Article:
The death sentence has been handed down for Pattaya’s Dolphin Roundabout, which will be replaced with a four-way intersection, although the landmark sea mammal will remain.
Pattaya spokesman Pinit Maneerat on Aug. 9 confirmed long-circulating rumors that the traffic circle soon will be history. Plans are underway to install traffic lights and, somewhere, a new home for the dolphin statue.
Pinit acknowledged the considerable public sentiment for keeping the landmark traffic circle, which has sat at the junction of Beach, Second, North and Naklua roads for more than 20 years. But the signal-free interchange has become too much of a traffic bottleneck and has to go, he claimed.
No date has been announced for its removal.
While Pattaya officials and traffic police complain about the congestion steaming circling the roundabout, they actually have only themselves to blame.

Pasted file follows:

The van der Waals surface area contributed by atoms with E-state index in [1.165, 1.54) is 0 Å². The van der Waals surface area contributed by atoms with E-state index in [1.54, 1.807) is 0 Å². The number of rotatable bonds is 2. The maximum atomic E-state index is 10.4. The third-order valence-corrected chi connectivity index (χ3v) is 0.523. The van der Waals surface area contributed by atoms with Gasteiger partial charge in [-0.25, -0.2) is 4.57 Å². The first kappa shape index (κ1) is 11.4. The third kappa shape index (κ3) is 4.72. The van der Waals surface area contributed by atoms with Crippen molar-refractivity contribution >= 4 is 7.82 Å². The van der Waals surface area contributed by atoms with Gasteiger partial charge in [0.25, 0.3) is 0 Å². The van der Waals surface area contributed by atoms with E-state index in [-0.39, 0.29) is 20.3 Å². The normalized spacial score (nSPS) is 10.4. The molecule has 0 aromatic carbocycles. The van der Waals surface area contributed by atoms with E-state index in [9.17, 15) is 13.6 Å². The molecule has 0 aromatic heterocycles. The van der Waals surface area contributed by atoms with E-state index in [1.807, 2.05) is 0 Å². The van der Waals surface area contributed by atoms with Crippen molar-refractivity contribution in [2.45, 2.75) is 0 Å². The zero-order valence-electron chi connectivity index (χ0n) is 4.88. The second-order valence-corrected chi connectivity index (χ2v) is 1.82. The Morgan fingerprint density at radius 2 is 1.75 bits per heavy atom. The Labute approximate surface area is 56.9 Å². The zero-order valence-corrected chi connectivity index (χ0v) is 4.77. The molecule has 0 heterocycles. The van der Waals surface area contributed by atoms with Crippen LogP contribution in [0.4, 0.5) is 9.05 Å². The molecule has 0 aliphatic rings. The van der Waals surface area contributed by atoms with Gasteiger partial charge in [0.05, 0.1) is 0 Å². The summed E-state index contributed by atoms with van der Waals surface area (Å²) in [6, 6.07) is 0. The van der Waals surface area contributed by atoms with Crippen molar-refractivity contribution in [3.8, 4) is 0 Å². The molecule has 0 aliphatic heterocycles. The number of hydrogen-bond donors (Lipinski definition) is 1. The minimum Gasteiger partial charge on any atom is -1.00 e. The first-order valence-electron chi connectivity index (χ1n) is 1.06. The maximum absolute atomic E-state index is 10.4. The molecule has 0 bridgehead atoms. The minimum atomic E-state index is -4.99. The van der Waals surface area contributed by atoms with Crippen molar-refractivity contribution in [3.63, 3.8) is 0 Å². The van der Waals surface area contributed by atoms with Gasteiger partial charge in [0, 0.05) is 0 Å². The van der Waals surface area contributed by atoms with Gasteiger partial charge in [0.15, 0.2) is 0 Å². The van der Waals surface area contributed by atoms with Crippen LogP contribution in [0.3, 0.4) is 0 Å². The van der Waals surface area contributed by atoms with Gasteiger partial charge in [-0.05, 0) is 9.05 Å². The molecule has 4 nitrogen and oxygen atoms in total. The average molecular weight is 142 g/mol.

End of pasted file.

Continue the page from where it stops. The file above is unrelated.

Roundabouts have been scientifically proven to be more efficient and safer than convention intersections. They allow more cars to pass through at a time and studies have shown they reduce injury accidents by 75 percent.
Of course, those studies were done in the West where drivers are better educated and policed. Thailand, by contrast, has the second-highest road-death toll in the world.
Pattaya’s solution to the dual problem of careless, aggressive drivers and poor traffic policing was to insert a large barricade into the roundabout, thereby making it impossible to circumvent the rotary. Once the barriers went up, so did congestion.
Rather than blame their own poor engineering or insufficient traffic enforcement, authorities claimed there are now too many people in Pattaya for a roundabout, despite the fact they’re specifically designed for high-volume traffic areas.
Chaowalit Jirayanyong, head of Pattaya’s Traffic and Transport Design office, said the city will now spend up to 7.1 million baht to rip out the roundabout and create a four-way intersection with traffic lights.
City officials plan to hold a public hearing on their idea before announcing a timetable for the traffic circle’s replacement.